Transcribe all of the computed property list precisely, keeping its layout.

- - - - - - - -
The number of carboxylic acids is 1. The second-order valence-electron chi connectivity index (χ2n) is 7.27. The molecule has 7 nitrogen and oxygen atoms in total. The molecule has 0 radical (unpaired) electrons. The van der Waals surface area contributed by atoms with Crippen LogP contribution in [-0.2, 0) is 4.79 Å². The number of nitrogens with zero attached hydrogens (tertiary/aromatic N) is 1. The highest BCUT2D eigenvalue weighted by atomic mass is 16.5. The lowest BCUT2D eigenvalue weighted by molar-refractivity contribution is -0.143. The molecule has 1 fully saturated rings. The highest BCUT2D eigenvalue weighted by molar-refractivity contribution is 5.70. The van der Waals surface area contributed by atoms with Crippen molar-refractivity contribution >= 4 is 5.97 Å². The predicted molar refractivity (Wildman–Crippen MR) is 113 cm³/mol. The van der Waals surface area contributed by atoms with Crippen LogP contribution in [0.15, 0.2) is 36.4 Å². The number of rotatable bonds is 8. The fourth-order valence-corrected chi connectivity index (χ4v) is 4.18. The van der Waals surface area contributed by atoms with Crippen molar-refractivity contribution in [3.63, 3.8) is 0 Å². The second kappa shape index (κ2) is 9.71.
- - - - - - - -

The number of carboxylic acids is 1. The second-order valence-electron chi connectivity index (χ2n) is 7.27. The molecule has 7 nitrogen and oxygen atoms in total. The molecule has 0 radical (unpaired) electrons. The van der Waals surface area contributed by atoms with Crippen LogP contribution in [-0.2, 0) is 4.79 Å². The number of nitrogens with zero attached hydrogens (tertiary/aromatic N) is 1. The highest BCUT2D eigenvalue weighted by atomic mass is 16.5. The lowest BCUT2D eigenvalue weighted by molar-refractivity contribution is -0.143. The molecule has 1 fully saturated rings. The highest BCUT2D eigenvalue weighted by molar-refractivity contribution is 5.70. The van der Waals surface area contributed by atoms with Crippen molar-refractivity contribution >= 4 is 5.97 Å². The predicted molar refractivity (Wildman–Crippen MR) is 113 cm³/mol. The van der Waals surface area contributed by atoms with Crippen LogP contribution in [0.15, 0.2) is 36.4 Å². The number of rotatable bonds is 8. The fourth-order valence-corrected chi connectivity index (χ4v) is 4.18. The van der Waals surface area contributed by atoms with Crippen molar-refractivity contribution in [3.63, 3.8) is 0 Å². The second kappa shape index (κ2) is 9.71.